Sunday, April 22, 2007


Anyone who has paid attention to the media business over the past two decades should be concerned at the degree to which the industry has gone into the hands of a few highly bankrolled corporations. This is most noticable in the radio business, in which I worked for 15 years. Thankfully, I worked throughout my career for locally based broadcasters who cared about the communities they served and worked hard to provide a more than adequete service to those areas.

A sharp decrease in the amount of locally originated programming in favour of syndicated or satellite-delivered shows or the practice of voice-tracking (where the announcer you may hear is actually in another city and recorded his/her bits well in advance) is only part of the story. The nearly disappearance in many cases of news and public affairs programming or the stripping of field news reporting to cut costs, and the practice of broadcasters choosing to abandon smaller population areas originally licensed to in favour of relocating studios and/or transmitters/towers to take advantage of bigger advertising dollars in nearby metropolitian areas have also become commonplace by companies such as Clear Channel, CBS Radio, and Entercom.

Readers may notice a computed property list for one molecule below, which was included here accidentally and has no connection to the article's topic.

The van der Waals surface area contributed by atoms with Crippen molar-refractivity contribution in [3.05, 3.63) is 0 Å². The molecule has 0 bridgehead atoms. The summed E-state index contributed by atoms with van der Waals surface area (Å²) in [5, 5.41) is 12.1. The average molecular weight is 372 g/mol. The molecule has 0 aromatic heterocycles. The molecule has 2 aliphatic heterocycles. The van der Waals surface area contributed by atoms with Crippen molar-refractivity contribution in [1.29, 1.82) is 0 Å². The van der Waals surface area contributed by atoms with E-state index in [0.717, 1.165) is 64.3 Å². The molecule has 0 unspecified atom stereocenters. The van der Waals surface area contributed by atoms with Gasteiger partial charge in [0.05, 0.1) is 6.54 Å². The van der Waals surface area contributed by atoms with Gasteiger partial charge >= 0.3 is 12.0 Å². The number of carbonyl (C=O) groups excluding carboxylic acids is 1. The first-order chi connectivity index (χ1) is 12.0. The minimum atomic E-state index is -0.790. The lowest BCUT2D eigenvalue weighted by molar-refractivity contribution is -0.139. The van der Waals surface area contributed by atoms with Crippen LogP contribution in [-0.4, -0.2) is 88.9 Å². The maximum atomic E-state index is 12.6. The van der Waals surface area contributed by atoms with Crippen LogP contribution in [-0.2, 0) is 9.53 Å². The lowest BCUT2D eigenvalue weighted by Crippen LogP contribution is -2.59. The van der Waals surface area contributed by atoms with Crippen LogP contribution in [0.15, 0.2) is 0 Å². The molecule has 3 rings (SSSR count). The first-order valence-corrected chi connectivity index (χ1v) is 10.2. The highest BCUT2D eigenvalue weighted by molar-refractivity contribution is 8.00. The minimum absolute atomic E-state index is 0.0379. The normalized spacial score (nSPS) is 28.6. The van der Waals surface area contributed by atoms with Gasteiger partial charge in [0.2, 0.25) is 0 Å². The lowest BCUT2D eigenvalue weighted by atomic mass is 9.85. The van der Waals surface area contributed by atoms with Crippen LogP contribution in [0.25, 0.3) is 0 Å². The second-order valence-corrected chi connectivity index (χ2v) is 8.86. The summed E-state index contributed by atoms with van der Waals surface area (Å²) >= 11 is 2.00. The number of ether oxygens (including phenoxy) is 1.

Those people who have noticed these troubling items have an opportunity to speak out at a rare public hearing which the Federal Communications Commission will hold in Tampa on April 30th. This is one of several being held across the country to seek opinion on the issue of media consilidation as the Commission is considering loosening the rules even further. The hearing will allow average Joes such as you and me to address three of the five commissioners who will be present.

Here are the details:

Monday, April 30
04:00 - 11:00 PM
Louise Lykes Ferguson Hall
Tampa Bay Peforming Arts Center
1010 North W.C. McInnes Place
Tampa, Florida


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